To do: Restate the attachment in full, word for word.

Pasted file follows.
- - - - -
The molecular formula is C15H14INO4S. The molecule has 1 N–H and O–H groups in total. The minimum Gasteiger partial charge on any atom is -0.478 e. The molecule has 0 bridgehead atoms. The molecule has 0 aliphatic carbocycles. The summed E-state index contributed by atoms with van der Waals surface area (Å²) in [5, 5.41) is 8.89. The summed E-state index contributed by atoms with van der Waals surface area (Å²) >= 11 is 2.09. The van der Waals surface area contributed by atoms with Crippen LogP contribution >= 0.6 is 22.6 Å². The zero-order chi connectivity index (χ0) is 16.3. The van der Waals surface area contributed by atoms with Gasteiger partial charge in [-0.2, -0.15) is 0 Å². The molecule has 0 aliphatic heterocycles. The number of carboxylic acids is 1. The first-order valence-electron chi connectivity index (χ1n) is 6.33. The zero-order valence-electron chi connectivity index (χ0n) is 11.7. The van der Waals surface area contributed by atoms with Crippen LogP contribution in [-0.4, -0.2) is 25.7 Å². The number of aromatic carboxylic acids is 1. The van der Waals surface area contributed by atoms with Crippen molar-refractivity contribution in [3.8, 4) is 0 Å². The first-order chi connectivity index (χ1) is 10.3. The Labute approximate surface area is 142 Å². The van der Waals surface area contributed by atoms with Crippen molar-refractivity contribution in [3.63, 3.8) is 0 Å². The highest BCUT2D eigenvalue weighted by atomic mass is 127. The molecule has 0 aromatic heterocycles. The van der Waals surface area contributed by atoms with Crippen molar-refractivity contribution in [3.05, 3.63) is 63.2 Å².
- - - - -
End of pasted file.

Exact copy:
The molecular formula is C15H14INO4S. The molecule has 1 N–H and O–H groups in total. The minimum Gasteiger partial charge on any atom is -0.478 e. The molecule has 0 bridgehead atoms. The molecule has 0 aliphatic carbocycles. The summed E-state index contributed by atoms with van der Waals surface area (Å²) in [5, 5.41) is 8.89. The summed E-state index contributed by atoms with van der Waals surface area (Å²) >= 11 is 2.09. The van der Waals surface area contributed by atoms with Crippen LogP contribution >= 0.6 is 22.6 Å². The zero-order chi connectivity index (χ0) is 16.3. The van der Waals surface area contributed by atoms with Gasteiger partial charge in [-0.2, -0.15) is 0 Å². The molecule has 0 aliphatic heterocycles. The number of carboxylic acids is 1. The first-order valence-electron chi connectivity index (χ1n) is 6.33. The zero-order valence-electron chi connectivity index (χ0n) is 11.7. The van der Waals surface area contributed by atoms with Crippen LogP contribution in [-0.4, -0.2) is 25.7 Å². The number of aromatic carboxylic acids is 1. The van der Waals surface area contributed by atoms with Crippen molar-refractivity contribution in [3.8, 4) is 0 Å². The first-order chi connectivity index (χ1) is 10.3. The Labute approximate surface area is 142 Å². The van der Waals surface area contributed by atoms with Crippen molar-refractivity contribution in [3.63, 3.8) is 0 Å². The highest BCUT2D eigenvalue weighted by atomic mass is 127. The molecule has 0 aromatic heterocycles. The van der Waals surface area contributed by atoms with Crippen molar-refractivity contribution in [3.05, 3.63) is 63.2 Å².